mHealth Features and Behavior Change Communication Intervention Components Used in Studies Reviewed to Assess Effectiveness of Interventions on Contraceptive Uptake, N=8

AuthorsCommunication Pathway

Family Planning Information Delivery

Additional Intervention ComponentsTheory Framework UsedFrequency and DurationEvidence of Effect (Improved Contraceptive Use)
UnidirectionalInteractive“Push” via Telephone“Push” via Messaging


via Messaging

Motivational MessageTailored InformationPartner InvolvementSearching for Nearest Service ProviderRole Model Stories
Johnson et al.18OnceNoa
Maslowsky et al.19OnceNob
McCarthy et al.200–3 messages per day for 4 monthsNoc
McCarthy et al.210–3 messages per day for 4 monthsNod
Smith et al.222 times per month for 3 monthsYese
Unger et al.23WeeklyYesf
Biswas et al.24✓*Method-specific reminders (daily/weekly)Nog,h
Harrington et al.25WeeklyYesi
  • a Application was installed, and consumer received surveys for outcome measurement but had to search app for intervention materials. Recipients of full app showed increased knowledge over recipients of the limited app but no difference in contraceptive use.

  • b Participants received 1 phone-based educational session and were invited to call back for more education and counseling, but only 3 did. Intervention participants reported higher rates of breastfeeding and use of implants, but no differences were seen in overall contraceptive use.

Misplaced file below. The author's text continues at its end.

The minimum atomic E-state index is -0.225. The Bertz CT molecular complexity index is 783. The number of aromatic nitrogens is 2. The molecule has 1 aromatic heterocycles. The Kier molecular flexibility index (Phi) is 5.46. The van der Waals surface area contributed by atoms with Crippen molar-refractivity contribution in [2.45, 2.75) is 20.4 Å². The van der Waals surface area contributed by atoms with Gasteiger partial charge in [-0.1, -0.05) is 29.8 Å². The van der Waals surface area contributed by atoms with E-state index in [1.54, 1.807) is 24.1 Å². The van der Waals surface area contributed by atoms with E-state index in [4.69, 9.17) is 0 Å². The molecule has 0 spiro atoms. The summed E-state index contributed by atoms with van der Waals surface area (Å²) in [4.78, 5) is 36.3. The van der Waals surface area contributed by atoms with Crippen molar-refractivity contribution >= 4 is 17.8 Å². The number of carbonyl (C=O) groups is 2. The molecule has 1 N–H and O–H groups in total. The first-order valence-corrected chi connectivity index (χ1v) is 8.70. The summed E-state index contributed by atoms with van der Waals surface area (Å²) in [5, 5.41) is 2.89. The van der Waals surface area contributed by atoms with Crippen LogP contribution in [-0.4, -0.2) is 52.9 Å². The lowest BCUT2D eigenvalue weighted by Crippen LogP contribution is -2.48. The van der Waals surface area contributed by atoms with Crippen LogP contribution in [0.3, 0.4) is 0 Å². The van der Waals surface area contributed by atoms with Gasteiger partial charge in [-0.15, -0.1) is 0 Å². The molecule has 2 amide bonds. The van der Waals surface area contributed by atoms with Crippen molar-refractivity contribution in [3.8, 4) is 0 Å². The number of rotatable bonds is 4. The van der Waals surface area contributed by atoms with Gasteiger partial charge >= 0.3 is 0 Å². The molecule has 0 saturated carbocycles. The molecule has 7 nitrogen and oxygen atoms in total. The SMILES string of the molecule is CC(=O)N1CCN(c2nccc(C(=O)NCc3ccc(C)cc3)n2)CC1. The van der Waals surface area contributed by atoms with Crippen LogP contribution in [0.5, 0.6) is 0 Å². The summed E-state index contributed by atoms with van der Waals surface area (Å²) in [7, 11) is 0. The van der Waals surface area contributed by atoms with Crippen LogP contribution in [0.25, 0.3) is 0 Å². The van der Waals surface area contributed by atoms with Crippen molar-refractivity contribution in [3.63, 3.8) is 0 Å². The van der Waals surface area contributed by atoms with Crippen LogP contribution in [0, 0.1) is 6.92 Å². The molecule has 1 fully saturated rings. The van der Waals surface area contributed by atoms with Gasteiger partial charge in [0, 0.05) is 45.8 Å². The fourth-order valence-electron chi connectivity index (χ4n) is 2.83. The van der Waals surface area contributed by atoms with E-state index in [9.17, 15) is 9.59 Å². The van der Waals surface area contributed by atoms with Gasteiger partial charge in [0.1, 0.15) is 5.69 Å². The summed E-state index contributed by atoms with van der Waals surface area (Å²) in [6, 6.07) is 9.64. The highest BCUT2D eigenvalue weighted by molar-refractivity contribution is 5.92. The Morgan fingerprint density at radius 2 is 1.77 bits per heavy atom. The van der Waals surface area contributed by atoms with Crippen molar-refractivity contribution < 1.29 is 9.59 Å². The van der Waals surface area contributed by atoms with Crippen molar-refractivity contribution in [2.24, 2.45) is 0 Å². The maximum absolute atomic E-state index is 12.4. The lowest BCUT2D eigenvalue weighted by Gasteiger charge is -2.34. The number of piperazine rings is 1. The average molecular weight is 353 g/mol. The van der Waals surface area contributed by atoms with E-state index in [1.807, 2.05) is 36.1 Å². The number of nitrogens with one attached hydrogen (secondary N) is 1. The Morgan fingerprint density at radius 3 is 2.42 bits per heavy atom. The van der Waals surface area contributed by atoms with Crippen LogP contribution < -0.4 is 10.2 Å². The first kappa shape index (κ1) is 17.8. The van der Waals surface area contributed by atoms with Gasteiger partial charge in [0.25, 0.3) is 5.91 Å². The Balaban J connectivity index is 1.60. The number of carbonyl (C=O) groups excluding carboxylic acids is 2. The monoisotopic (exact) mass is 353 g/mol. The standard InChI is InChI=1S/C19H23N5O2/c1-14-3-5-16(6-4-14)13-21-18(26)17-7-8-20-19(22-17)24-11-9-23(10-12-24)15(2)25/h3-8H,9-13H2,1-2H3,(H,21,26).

• c No statistically significant difference in contraceptive use and acceptability between intervention and control. Serious contamination occurred, and both the intervention and control participants received intervention messages.

  • d No statistically significant difference between the intervention and control groups in the use of effective contraception at 4 months. Intervention participants were more likely to find at least 1 method of effective contraception acceptable and had a higher mean knowledge score.

  • e Participants received 6 automated, interactive voice messages with counselor phone support, if they opted, and outcome was measured at 4 months and 12 months postabortion. Intervention group showed higher contraceptive use than the control group at both 4 months and 12 months, but the difference was only significant at 4 months.

  • f Both unidirectional and interactive short message service (SMS) interventions improved early postpartum contraceptive use over the control condition.

  • g Simple SMS reminder intervention did not improve contraceptive use at 4 months postabortion.

  • h Method-specific text message reminders to use method selected by participants, in their preferred language for the messages, including Bangla (Unicode), English, or phonetic Bangla in English fonts.

  • i The primary outcome of highly effective contractive (with less than 10% of failure rate) use at 6 months postpartum was significantly higher among women in the 2-way SMS group (69.9%) than in the control group (57.4%). Automated SMS text contained health education message and ended with actionable advice or a question to promote engagement.